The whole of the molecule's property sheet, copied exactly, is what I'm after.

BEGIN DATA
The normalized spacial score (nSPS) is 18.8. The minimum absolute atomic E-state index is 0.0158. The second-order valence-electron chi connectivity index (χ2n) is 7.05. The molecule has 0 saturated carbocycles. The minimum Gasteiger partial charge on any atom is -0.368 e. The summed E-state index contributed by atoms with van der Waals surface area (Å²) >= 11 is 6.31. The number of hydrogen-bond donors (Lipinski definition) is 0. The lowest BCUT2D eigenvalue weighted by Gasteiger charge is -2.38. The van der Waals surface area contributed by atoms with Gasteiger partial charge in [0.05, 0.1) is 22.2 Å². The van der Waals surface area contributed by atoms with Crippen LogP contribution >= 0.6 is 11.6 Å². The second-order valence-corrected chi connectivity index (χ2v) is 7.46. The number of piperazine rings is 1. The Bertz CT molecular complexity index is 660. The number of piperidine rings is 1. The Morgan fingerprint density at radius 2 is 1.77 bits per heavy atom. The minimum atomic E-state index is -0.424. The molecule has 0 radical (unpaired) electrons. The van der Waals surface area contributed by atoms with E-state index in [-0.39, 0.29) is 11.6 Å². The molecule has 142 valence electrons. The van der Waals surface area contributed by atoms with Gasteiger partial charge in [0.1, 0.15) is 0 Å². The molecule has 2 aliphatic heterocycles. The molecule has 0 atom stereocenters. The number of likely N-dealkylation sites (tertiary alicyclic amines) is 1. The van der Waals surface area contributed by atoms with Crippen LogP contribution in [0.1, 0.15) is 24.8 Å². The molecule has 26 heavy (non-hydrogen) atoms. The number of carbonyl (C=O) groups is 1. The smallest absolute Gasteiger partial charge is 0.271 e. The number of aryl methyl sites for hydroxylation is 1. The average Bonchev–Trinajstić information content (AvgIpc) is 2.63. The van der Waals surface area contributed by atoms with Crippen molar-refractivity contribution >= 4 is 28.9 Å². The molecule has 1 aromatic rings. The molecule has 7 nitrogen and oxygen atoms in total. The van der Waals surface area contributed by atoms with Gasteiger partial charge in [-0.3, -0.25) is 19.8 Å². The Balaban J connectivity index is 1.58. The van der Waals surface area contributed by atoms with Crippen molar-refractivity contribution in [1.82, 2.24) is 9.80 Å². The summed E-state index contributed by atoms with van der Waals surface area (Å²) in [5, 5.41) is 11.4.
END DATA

The normalized spacial score (nSPS) is 18.8. The minimum absolute atomic E-state index is 0.0158. The second-order valence-electron chi connectivity index (χ2n) is 7.05. The molecule has 0 saturated carbocycles. The minimum Gasteiger partial charge on any atom is -0.368 e. The summed E-state index contributed by atoms with van der Waals surface area (Å²) >= 11 is 6.31. The number of hydrogen-bond donors (Lipinski definition) is 0. The lowest BCUT2D eigenvalue weighted by Gasteiger charge is -2.38. The van der Waals surface area contributed by atoms with Gasteiger partial charge in [0.05, 0.1) is 22.2 Å². The van der Waals surface area contributed by atoms with Crippen LogP contribution >= 0.6 is 11.6 Å². The second-order valence-corrected chi connectivity index (χ2v) is 7.46. The number of piperazine rings is 1. The Bertz CT molecular complexity index is 660. The number of piperidine rings is 1. The Morgan fingerprint density at radius 2 is 1.77 bits per heavy atom. The minimum atomic E-state index is -0.424. The molecule has 0 radical (unpaired) electrons. The van der Waals surface area contributed by atoms with E-state index in [-0.39, 0.29) is 11.6 Å². The molecule has 142 valence electrons. The van der Waals surface area contributed by atoms with Gasteiger partial charge in [0.1, 0.15) is 0 Å². The molecule has 2 aliphatic heterocycles. The molecule has 0 atom stereocenters. The number of likely N-dealkylation sites (tertiary alicyclic amines) is 1. The van der Waals surface area contributed by atoms with Crippen LogP contribution in [0.1, 0.15) is 24.8 Å². The molecule has 26 heavy (non-hydrogen) atoms. The number of carbonyl (C=O) groups is 1. The smallest absolute Gasteiger partial charge is 0.271 e. The number of aryl methyl sites for hydroxylation is 1. The average Bonchev–Trinajstić information content (AvgIpc) is 2.63. The van der Waals surface area contributed by atoms with Crippen molar-refractivity contribution >= 4 is 28.9 Å². The molecule has 1 aromatic rings. The molecule has 7 nitrogen and oxygen atoms in total. The van der Waals surface area contributed by atoms with Gasteiger partial charge in [-0.3, -0.25) is 19.8 Å². The Balaban J connectivity index is 1.58. The van der Waals surface area contributed by atoms with Crippen molar-refractivity contribution in [1.82, 2.24) is 9.80 Å². The summed E-state index contributed by atoms with van der Waals surface area (Å²) in [5, 5.41) is 11.4.